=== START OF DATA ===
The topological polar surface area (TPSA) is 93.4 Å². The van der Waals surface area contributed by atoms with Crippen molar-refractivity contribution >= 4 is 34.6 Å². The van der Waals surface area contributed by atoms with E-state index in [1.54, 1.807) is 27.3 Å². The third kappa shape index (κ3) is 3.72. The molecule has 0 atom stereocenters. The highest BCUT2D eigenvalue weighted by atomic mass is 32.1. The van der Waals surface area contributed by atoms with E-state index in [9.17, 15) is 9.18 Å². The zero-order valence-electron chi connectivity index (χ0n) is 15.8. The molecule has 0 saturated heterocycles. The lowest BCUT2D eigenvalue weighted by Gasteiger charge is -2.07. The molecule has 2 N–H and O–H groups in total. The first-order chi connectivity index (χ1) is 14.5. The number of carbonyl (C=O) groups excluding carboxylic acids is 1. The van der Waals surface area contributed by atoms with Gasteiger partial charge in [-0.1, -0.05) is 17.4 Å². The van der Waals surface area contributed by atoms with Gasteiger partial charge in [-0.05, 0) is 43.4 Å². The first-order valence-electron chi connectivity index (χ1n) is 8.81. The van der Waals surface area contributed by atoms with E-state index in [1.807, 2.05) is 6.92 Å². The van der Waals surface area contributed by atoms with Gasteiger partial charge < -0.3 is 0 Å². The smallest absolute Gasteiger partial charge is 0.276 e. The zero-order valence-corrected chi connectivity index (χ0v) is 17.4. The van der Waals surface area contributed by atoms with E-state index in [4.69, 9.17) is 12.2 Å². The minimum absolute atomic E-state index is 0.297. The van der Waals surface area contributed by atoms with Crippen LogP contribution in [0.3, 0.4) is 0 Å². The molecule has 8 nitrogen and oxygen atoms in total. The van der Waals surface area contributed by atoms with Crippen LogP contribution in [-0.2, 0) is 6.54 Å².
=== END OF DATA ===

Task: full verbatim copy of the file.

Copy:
The topological polar surface area (TPSA) is 93.4 Å². The van der Waals surface area contributed by atoms with Crippen molar-refractivity contribution >= 4 is 34.6 Å². The van der Waals surface area contributed by atoms with E-state index in [1.54, 1.807) is 27.3 Å². The third kappa shape index (κ3) is 3.72. The molecule has 0 atom stereocenters. The highest BCUT2D eigenvalue weighted by atomic mass is 32.1. The van der Waals surface area contributed by atoms with E-state index in [9.17, 15) is 9.18 Å². The zero-order valence-electron chi connectivity index (χ0n) is 15.8. The molecule has 0 saturated heterocycles. The lowest BCUT2D eigenvalue weighted by Gasteiger charge is -2.07. The molecule has 2 N–H and O–H groups in total. The first-order chi connectivity index (χ1) is 14.5. The number of carbonyl (C=O) groups excluding carboxylic acids is 1. The van der Waals surface area contributed by atoms with Gasteiger partial charge in [-0.1, -0.05) is 17.4 Å². The van der Waals surface area contributed by atoms with Gasteiger partial charge in [-0.05, 0) is 43.4 Å². The first-order valence-electron chi connectivity index (χ1n) is 8.81. The van der Waals surface area contributed by atoms with E-state index in [1.807, 2.05) is 6.92 Å². The van der Waals surface area contributed by atoms with Gasteiger partial charge < -0.3 is 0 Å². The smallest absolute Gasteiger partial charge is 0.276 e. The zero-order valence-corrected chi connectivity index (χ0v) is 17.4. The van der Waals surface area contributed by atoms with E-state index in [4.69, 9.17) is 12.2 Å². The minimum absolute atomic E-state index is 0.297. The van der Waals surface area contributed by atoms with Crippen LogP contribution in [0.3, 0.4) is 0 Å². The molecule has 8 nitrogen and oxygen atoms in total. The van der Waals surface area contributed by atoms with Crippen LogP contribution in [-0.2, 0) is 6.54 Å².